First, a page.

Vaccine Approval for Children Aged 5-11

Ambika Gupta, Managing Editor of Global

     As of October 29, 2021, the CDC has authorized the emergency use of Pfizer-BioNTech COVID-19 Vaccine for children aged five to eleven. Emergency use is used to facilitate availability during public health emergencies, such as the COVID-19 pandemic. 

     In order to authorize emergency use, the CDC researched using clinical trials with about 3,000 children. Full vaccine approval for children requires more time due to the lower infection rates among youth. However, so far there is enough data that showcases that the benefit of the vaccine outweighs possible risk. In addition, children are given about ⅓ of the dose given to adolescents and adults. 

    According to an article from the New York Times, experts claim that herd immunity would require at least 90% of the population being vaccinated. Though emerging new viruses, such Omicron, might complicate matters, vaccinating children will definitely aid in achieving a safer community around the globe. 

    Anna Kliner, Head of the Health Department, speculates that an “annual booster”  might emerge for children as well. Currently, the COVID-19 booster shot is only available to certain vaccine recipients, but those who are eligible for the booster shot is constantly expanding. As of November 19, 2021, the CDC authorized emergency use of the booster shot for those aged 18 and above. The booster shot is recommended at least two months after the first complete dosage of the vaccine. The booster shot “counters waning immunity” and would be comparable to an annual flu vaccine. It re-introduces the virus into the body, and both the innate and specialized immunity work to recognize and respond to the virus.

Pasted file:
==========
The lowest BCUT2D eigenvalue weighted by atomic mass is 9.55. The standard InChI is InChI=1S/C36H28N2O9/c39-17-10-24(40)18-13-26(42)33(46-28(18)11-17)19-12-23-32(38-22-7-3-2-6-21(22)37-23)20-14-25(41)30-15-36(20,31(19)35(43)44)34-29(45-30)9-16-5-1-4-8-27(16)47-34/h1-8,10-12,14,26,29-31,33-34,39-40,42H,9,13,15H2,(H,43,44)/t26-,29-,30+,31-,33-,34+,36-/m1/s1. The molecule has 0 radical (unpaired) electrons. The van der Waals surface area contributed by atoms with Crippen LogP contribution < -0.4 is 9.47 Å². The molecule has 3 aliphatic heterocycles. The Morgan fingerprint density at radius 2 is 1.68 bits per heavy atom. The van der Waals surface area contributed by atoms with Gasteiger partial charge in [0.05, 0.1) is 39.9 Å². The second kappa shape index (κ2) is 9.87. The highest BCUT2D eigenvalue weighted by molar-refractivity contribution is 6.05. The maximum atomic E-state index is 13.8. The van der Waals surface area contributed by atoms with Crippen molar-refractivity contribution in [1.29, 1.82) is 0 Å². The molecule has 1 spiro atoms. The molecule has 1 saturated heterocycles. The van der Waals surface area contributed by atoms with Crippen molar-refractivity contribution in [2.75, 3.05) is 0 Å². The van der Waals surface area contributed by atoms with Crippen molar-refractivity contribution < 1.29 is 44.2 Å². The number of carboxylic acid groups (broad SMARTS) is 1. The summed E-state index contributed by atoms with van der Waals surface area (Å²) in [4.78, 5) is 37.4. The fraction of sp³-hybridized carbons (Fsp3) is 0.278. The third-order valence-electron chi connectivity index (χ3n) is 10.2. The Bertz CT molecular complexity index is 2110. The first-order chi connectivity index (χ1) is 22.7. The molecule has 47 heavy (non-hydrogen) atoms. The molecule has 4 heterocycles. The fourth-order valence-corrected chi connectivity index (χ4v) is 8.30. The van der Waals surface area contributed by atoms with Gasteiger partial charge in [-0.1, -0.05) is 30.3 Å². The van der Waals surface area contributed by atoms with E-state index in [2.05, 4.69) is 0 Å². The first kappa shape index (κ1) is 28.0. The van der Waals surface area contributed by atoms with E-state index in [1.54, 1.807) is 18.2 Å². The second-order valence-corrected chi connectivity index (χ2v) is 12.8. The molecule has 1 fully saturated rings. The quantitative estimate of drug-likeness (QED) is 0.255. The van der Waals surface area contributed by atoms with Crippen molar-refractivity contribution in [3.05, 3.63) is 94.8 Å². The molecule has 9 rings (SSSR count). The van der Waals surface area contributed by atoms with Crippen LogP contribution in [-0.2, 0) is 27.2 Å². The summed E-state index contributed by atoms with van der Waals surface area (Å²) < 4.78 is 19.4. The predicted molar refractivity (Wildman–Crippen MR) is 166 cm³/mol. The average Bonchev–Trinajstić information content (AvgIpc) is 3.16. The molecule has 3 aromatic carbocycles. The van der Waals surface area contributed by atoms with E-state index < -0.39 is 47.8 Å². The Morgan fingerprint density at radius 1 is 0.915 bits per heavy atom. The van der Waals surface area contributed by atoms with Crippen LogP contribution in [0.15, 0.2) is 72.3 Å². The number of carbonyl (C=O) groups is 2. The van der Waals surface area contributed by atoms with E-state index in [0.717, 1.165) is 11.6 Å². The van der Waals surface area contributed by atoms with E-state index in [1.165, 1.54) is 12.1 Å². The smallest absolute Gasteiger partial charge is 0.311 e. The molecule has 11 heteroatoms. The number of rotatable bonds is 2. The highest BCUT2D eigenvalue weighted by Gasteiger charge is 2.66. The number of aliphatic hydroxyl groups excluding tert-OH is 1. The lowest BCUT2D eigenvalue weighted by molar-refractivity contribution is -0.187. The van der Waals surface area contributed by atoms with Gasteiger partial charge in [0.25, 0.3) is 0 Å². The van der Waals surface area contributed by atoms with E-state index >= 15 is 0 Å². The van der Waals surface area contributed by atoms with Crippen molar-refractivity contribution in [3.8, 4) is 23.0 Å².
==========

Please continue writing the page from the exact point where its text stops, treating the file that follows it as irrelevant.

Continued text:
Kliner predicts a lower rate of vaccination among children. This is due to a multitude of factors such as vaccine hesitancy combined with the lower rate of infection among the young. Furthermore, co-parenting situations can complicate matters when parent’s opinions clash. In addition, many adults who choose to vaccinate themselves remain hesitant on vaccinating their children. Though at many local elementary schools, those vaccinated do not have to close contact or have less severe restrictions when close contacted which might incentive many parents to vaccinate. 

    Within LFA, the vaccination rate is 96% with 31 total community members not vaccinated. However, this list is “dwindling” according to Kliner as people continue to get their first shot. Though some restrictions within LFA have been altered, the mask policy remains at par with the state policy of Illinois.

The CDC recommends that children aged 5-11 get the vaccine. (Photo by

    This opportunity to vaccinate younger children brings peace of mind to many parent staff members of LFA. Amanda Krause,  Journalism Program Coordinator, “feels much better” knowing that “we did everything we could” to protect her child. Kliner remarks about how easy it was for her seven year old daughter to receive the vaccine, and how in relation to LFA, this emergency use of the vaccine “helps because it serves to protect the most vulnerable community members.”